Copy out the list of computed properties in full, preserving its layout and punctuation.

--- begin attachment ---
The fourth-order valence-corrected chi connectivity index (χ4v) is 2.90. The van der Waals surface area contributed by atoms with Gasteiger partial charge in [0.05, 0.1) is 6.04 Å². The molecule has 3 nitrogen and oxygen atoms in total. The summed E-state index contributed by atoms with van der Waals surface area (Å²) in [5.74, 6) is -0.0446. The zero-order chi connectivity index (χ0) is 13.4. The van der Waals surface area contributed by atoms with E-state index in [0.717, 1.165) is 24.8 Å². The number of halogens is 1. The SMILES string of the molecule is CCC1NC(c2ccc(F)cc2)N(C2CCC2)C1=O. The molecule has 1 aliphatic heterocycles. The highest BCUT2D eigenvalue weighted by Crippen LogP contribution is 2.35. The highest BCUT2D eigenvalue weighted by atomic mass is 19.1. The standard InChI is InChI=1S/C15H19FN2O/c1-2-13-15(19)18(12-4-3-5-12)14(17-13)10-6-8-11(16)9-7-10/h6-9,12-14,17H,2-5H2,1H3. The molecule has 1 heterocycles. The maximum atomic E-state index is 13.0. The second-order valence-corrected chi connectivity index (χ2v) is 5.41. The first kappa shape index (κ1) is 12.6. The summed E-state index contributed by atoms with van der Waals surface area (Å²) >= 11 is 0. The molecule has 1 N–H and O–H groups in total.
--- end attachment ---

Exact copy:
The fourth-order valence-corrected chi connectivity index (χ4v) is 2.90. The van der Waals surface area contributed by atoms with Gasteiger partial charge in [0.05, 0.1) is 6.04 Å². The molecule has 3 nitrogen and oxygen atoms in total. The summed E-state index contributed by atoms with van der Waals surface area (Å²) in [5.74, 6) is -0.0446. The zero-order chi connectivity index (χ0) is 13.4. The van der Waals surface area contributed by atoms with E-state index in [0.717, 1.165) is 24.8 Å². The number of halogens is 1. The SMILES string of the molecule is CCC1NC(c2ccc(F)cc2)N(C2CCC2)C1=O. The molecule has 1 aliphatic heterocycles. The highest BCUT2D eigenvalue weighted by Crippen LogP contribution is 2.35. The highest BCUT2D eigenvalue weighted by atomic mass is 19.1. The standard InChI is InChI=1S/C15H19FN2O/c1-2-13-15(19)18(12-4-3-5-12)14(17-13)10-6-8-11(16)9-7-10/h6-9,12-14,17H,2-5H2,1H3. The molecule has 1 heterocycles. The maximum atomic E-state index is 13.0. The second-order valence-corrected chi connectivity index (χ2v) is 5.41. The first kappa shape index (κ1) is 12.6. The summed E-state index contributed by atoms with van der Waals surface area (Å²) >= 11 is 0. The molecule has 1 N–H and O–H groups in total.